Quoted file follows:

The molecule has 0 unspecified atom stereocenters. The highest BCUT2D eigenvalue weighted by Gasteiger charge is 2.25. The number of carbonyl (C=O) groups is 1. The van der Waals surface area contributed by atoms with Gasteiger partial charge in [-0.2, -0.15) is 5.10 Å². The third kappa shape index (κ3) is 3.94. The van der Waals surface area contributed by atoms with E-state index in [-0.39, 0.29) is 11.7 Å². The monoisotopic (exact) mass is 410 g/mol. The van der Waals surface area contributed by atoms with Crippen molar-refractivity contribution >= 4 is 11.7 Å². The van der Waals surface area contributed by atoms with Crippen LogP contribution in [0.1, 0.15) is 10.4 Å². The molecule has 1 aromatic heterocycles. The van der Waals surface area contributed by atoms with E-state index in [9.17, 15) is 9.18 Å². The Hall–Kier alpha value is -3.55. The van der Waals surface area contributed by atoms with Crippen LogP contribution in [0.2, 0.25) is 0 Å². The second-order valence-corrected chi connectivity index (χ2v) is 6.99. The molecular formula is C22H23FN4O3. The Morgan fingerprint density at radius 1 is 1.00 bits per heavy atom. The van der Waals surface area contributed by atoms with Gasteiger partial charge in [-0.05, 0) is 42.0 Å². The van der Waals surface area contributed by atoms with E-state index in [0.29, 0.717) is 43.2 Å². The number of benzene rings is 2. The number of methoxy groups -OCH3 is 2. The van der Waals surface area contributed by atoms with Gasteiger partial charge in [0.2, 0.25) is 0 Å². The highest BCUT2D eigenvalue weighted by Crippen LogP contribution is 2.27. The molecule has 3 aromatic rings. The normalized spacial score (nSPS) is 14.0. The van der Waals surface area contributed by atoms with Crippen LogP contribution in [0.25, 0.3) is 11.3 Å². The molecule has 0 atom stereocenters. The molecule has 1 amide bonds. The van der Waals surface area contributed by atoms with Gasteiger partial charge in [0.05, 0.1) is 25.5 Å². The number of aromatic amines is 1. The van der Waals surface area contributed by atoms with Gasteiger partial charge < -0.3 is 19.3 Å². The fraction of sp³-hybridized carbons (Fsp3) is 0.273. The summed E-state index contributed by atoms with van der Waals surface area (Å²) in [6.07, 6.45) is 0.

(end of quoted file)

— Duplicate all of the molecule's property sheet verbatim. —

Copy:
The molecule has 0 unspecified atom stereocenters. The highest BCUT2D eigenvalue weighted by Gasteiger charge is 2.25. The number of carbonyl (C=O) groups is 1. The van der Waals surface area contributed by atoms with Gasteiger partial charge in [-0.2, -0.15) is 5.10 Å². The third kappa shape index (κ3) is 3.94. The van der Waals surface area contributed by atoms with E-state index in [-0.39, 0.29) is 11.7 Å². The monoisotopic (exact) mass is 410 g/mol. The van der Waals surface area contributed by atoms with Crippen molar-refractivity contribution >= 4 is 11.7 Å². The van der Waals surface area contributed by atoms with Crippen LogP contribution in [0.1, 0.15) is 10.4 Å². The molecule has 1 aromatic heterocycles. The van der Waals surface area contributed by atoms with E-state index in [9.17, 15) is 9.18 Å². The Hall–Kier alpha value is -3.55. The van der Waals surface area contributed by atoms with Crippen LogP contribution in [0.2, 0.25) is 0 Å². The second-order valence-corrected chi connectivity index (χ2v) is 6.99. The molecular formula is C22H23FN4O3. The Morgan fingerprint density at radius 1 is 1.00 bits per heavy atom. The van der Waals surface area contributed by atoms with Gasteiger partial charge in [-0.05, 0) is 42.0 Å². The van der Waals surface area contributed by atoms with E-state index in [0.29, 0.717) is 43.2 Å². The number of benzene rings is 2. The number of methoxy groups -OCH3 is 2. The van der Waals surface area contributed by atoms with Gasteiger partial charge in [0.2, 0.25) is 0 Å². The highest BCUT2D eigenvalue weighted by Crippen LogP contribution is 2.27. The molecule has 3 aromatic rings. The normalized spacial score (nSPS) is 14.0. The van der Waals surface area contributed by atoms with Crippen LogP contribution in [0.25, 0.3) is 11.3 Å². The molecule has 0 atom stereocenters. The molecule has 1 amide bonds. The van der Waals surface area contributed by atoms with Gasteiger partial charge in [0.05, 0.1) is 25.5 Å². The number of aromatic amines is 1. The van der Waals surface area contributed by atoms with Gasteiger partial charge < -0.3 is 19.3 Å². The fraction of sp³-hybridized carbons (Fsp3) is 0.273. The summed E-state index contributed by atoms with van der Waals surface area (Å²) in [6.07, 6.45) is 0.